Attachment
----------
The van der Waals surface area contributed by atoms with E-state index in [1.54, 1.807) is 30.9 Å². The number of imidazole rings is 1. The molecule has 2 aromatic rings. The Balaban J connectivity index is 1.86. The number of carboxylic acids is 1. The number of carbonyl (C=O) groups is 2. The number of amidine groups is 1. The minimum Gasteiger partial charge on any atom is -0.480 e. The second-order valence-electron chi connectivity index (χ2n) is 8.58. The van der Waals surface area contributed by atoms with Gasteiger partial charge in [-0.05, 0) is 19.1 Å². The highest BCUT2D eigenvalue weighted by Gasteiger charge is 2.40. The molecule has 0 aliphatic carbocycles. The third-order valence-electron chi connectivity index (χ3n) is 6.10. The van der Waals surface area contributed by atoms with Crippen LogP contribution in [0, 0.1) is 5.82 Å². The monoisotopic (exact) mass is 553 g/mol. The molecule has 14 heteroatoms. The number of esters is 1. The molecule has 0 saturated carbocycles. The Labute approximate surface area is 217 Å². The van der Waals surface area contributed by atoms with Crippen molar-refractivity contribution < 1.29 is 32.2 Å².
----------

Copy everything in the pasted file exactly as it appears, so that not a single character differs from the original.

The van der Waals surface area contributed by atoms with E-state index in [1.54, 1.807) is 30.9 Å². The number of imidazole rings is 1. The molecule has 2 aromatic rings. The Balaban J connectivity index is 1.86. The number of carboxylic acids is 1. The number of carbonyl (C=O) groups is 2. The number of amidine groups is 1. The minimum Gasteiger partial charge on any atom is -0.480 e. The second-order valence-electron chi connectivity index (χ2n) is 8.58. The van der Waals surface area contributed by atoms with Gasteiger partial charge in [-0.05, 0) is 19.1 Å². The highest BCUT2D eigenvalue weighted by Gasteiger charge is 2.40. The molecule has 0 aliphatic carbocycles. The third-order valence-electron chi connectivity index (χ3n) is 6.10. The van der Waals surface area contributed by atoms with Crippen LogP contribution in [0, 0.1) is 5.82 Å². The monoisotopic (exact) mass is 553 g/mol. The molecule has 14 heteroatoms. The number of esters is 1. The molecule has 0 saturated carbocycles. The Labute approximate surface area is 217 Å². The van der Waals surface area contributed by atoms with Crippen molar-refractivity contribution < 1.29 is 32.2 Å².